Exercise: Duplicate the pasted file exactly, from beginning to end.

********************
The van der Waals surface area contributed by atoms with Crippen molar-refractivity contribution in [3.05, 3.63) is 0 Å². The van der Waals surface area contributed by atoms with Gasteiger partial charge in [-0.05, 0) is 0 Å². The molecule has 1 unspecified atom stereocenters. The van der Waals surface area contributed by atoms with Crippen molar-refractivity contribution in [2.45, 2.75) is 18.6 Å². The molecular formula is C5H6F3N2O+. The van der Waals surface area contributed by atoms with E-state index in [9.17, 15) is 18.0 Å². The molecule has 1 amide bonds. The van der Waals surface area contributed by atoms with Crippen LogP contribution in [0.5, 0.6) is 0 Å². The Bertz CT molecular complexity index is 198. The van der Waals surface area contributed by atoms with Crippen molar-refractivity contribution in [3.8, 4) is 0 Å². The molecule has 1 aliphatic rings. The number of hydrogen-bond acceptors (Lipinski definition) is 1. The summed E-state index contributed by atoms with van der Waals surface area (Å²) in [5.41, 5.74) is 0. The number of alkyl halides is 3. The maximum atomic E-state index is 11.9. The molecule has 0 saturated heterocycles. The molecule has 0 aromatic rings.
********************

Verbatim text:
The van der Waals surface area contributed by atoms with Crippen molar-refractivity contribution in [3.05, 3.63) is 0 Å². The van der Waals surface area contributed by atoms with Gasteiger partial charge in [-0.05, 0) is 0 Å². The molecule has 1 unspecified atom stereocenters. The van der Waals surface area contributed by atoms with Crippen molar-refractivity contribution in [2.45, 2.75) is 18.6 Å². The molecular formula is C5H6F3N2O+. The van der Waals surface area contributed by atoms with E-state index in [9.17, 15) is 18.0 Å². The molecule has 1 amide bonds. The van der Waals surface area contributed by atoms with Crippen LogP contribution in [0.5, 0.6) is 0 Å². The Bertz CT molecular complexity index is 198. The van der Waals surface area contributed by atoms with Crippen molar-refractivity contribution in [3.8, 4) is 0 Å². The molecule has 1 aliphatic rings. The number of hydrogen-bond acceptors (Lipinski definition) is 1. The summed E-state index contributed by atoms with van der Waals surface area (Å²) in [5.41, 5.74) is 0. The number of alkyl halides is 3. The maximum atomic E-state index is 11.9. The molecule has 0 saturated heterocycles. The molecule has 0 aromatic rings.